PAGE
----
Of bending bills, along whose high-pil'd base By Isis' hallow'd stream. Oft now the strand The port capacious, in a moon'd embrace, Where Gama march'd his death-devoted' band, Throws her mast-forest, waving on the gale

The vanes of ev'ry shore that hoists the sail.

Here, while the Sun froin Europe's breast retires, " The expedition of Vasco de Gama, the disco. Let fancy, roaming as the scene inspires, verer of the East Indies, was extremely unpopular, Pursue the present and the past restore, as it was esteemed impracticable. His embarka- And Nature's purpose in her steps explore. tion is strongly marked by Osorius the historian. Nor you, my friend, admiring Rome, disdain Gama, before he went on board, spent the night Th’ Iberiau fields and Lusitanian Spain. along with the crews of his squadron, in the chapel While Italy, obscur'd in tawdry blaze, of our Lady at Belem, on the spot where the noble A motley modern character displays, Gothic church now stands, adjoining the convent And languid trims her long exhaused store, of St. Jerome.

Iberia's fields, with rich and genuine ore In the chapel they bound themselves to obedience to Gama, and devoted themselves to death. ed up invocations to Heaven. Every one bebeld « On the next day, when the adventurers marched the adventurers as brave innocent men going to a to their ships, the shore of Belem presented one dreadful execution, as rushing upon certain death." of the most solemn and affecting scenes perhaps Introrluction to the Lusiad. recorded in history. The beach was covered with 2 The houses in Portugal are generally whitened the inhabitants of Lisbon. A numerous procession on the outside, wbite being esteemed as repulsive of priests, in their robes, sung anthems, and offer of the rays of the Sun.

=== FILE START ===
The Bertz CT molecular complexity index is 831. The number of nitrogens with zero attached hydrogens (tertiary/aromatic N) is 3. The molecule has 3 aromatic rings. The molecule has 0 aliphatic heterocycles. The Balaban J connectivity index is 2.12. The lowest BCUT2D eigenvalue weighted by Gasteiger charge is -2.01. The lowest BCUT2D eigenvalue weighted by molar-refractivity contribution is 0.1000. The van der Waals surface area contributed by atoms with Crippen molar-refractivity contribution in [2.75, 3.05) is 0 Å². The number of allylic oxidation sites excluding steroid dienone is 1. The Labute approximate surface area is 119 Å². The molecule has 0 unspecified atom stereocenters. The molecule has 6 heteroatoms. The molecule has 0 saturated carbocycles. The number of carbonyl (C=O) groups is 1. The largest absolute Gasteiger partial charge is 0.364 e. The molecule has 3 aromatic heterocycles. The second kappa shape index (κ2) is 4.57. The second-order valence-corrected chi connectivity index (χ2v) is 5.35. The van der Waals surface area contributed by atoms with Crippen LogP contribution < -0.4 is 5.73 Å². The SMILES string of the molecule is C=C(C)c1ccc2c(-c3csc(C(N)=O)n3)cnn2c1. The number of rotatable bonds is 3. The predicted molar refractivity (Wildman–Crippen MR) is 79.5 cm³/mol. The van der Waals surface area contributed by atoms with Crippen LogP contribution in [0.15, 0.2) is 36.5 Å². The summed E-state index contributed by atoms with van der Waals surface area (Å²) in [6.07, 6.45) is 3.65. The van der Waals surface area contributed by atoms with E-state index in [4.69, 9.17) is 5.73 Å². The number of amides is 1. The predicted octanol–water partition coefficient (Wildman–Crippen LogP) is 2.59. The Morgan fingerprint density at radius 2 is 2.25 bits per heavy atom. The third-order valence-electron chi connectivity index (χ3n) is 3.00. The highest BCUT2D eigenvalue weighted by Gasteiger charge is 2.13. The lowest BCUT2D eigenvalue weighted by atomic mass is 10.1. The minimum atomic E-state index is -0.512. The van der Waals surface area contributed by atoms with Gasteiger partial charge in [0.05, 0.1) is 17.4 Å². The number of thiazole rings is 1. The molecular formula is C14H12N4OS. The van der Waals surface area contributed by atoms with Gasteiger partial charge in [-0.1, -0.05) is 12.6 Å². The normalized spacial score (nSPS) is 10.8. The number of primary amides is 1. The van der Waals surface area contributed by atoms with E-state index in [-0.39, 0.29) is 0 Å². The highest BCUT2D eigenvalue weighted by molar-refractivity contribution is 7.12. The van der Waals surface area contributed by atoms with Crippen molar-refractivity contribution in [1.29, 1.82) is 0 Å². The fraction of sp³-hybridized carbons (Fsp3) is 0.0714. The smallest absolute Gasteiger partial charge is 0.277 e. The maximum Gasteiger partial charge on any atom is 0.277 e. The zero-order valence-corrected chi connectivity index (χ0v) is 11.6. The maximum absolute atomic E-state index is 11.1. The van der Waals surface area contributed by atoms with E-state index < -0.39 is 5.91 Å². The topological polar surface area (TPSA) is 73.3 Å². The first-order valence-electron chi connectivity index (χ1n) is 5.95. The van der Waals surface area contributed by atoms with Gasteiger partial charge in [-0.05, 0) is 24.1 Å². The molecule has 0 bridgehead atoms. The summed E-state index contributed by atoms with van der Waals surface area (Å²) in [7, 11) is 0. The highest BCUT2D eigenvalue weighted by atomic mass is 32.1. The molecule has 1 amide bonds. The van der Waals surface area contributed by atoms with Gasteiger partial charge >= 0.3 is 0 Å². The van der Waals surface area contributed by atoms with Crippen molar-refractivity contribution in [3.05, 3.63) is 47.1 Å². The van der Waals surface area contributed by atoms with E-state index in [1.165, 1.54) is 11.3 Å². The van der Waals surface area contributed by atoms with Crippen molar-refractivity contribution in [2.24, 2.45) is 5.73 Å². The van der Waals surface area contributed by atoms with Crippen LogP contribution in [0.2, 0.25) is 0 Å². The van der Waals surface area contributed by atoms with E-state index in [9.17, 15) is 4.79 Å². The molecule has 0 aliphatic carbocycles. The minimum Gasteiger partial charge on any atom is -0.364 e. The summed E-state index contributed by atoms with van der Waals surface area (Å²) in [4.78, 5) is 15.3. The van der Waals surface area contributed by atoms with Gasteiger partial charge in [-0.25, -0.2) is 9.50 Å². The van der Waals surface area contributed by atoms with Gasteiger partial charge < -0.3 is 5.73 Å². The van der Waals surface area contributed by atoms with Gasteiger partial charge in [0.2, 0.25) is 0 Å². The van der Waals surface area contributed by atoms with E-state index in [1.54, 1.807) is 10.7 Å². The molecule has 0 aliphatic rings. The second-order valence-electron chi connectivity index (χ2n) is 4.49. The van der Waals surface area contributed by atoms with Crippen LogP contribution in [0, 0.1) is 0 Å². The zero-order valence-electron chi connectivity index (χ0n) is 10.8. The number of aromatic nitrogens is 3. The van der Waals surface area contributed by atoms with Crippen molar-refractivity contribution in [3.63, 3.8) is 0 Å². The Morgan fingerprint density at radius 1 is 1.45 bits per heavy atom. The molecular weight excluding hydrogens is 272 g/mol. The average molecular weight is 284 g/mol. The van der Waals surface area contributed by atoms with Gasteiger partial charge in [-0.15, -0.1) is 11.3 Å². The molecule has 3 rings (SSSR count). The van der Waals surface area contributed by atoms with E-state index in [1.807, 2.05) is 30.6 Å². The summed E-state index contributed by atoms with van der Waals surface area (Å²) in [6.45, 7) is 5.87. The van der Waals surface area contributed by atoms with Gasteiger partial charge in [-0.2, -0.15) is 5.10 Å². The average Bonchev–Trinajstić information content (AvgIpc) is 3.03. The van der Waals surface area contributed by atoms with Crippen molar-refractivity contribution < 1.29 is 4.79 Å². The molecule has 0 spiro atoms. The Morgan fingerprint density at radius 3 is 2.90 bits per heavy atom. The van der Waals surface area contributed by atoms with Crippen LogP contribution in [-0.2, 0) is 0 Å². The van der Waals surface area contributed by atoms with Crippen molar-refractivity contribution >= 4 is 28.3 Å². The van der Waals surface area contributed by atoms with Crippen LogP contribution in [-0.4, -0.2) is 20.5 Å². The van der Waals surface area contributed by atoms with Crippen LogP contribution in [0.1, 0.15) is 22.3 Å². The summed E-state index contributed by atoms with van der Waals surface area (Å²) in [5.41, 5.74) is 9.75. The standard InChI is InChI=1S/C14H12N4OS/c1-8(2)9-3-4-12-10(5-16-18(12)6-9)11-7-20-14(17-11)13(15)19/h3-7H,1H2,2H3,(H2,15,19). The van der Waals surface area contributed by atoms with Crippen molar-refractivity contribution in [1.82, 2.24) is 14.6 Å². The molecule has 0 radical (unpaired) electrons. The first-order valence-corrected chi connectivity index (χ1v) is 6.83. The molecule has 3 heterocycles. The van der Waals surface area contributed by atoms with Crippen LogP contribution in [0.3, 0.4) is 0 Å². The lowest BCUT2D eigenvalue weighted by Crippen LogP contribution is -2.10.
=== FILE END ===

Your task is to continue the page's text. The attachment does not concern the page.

Of ancient manners woo the traveller's eye; As forest boars entangled in a chain,
And scenes untrac'd in ev'ry landscape lie. Dragg'd on, as stings each leader's rage or pain;
Here ev'ry various dale with lessons fraught And each the furious leader in h s turn,
Calls to the wanderer's visionary thought

Till low they lie, a ghastly wreck forlorn.
What mighty deeds the lofty hills of Spain

And say, ye tramplers on your country's inourds, Of old have witness’d-From the ev'ning main Say, who shall fix the swelling torrent's bounds ? Her mountain tops the Tyrian pilots saw

Or who shall sail the pilot of the flood ? In lightnings wrapp'd, and thrill'd with sacred awe, Alas, full oft, some worthless trunk of wood Through Greece the tales of gorgons, hydras spread, Is whirl'd into the pert, blind fortune's boast, And Geryon dreadful with the triple head; While noblest vessels, founder'd, strew the coast ! The stream of Lethe 3, and the dread abodes

If wars of fairer fame and old applause, Of forms gigantic, and infernal gods.

That bear the title of our country's cause But soon, by fearless lust of gold impellid,

To humanise barbarians, and to raise They min'd the mountain, and explor'd the field; Our country's prowess, their asserted praise; Till Rome and Carthage, fierce for empire, strove, If these delight, Hispania's dales display As for their prey two famish'd birds of Jove. The various arts and toils of Roman sway. The rapid Durius then and Boetis' flood

Here jealous Cato laid the cities waste, Were dy'd with Roman and with Punic blood, And Julius here in fairer pride rep'ac'd, While oft the length’ning plains and mountain sides Till ages saw the labours of the plough Seem'd moving on, slow rolling tides on tides, By ev'ry river, and the barren bough When from Pyrene's summits Afric pour'd

Of laurel shaded by the olive's bloom, Her armjes, and o'er Rome destruction lower'd. And grateful Spain the strength of lordly Rome;

Here while the youth revolves some hero's fame, Her's mighty bards 7, and her's the sacred earth If patriot zeal his British breast inflame,

That gave the world a friend in Trajan's birth. Here let him trace the fields to freedom dear, When Rome's wide empire, a luxurious prey, Where low in dust lay Rome's invading spear ; Debas'd in false refinement nerveless lay, Where Viriatus + proudly trampled o'er

The northern hordes on Europe's various climes Fasces and Roman eagles steep'd in gore;

Planted their roling virtues and their crimes. Or where he fell, with honest laurels crown'd, Cloister'd by Tyber's stream the slothful stay'd, The awful victim of a treacherous wound;

To Seine and Loire the gay and friv'lons stray'd, A wound still bath'd in honour's gen'rous tear, A sordid group the Belgian marshes pleas’d, While freedom's wounds the brave and good revere; And Saxony's wild forests freedom seiz'd, Still pouring fresh th' inexpiable staju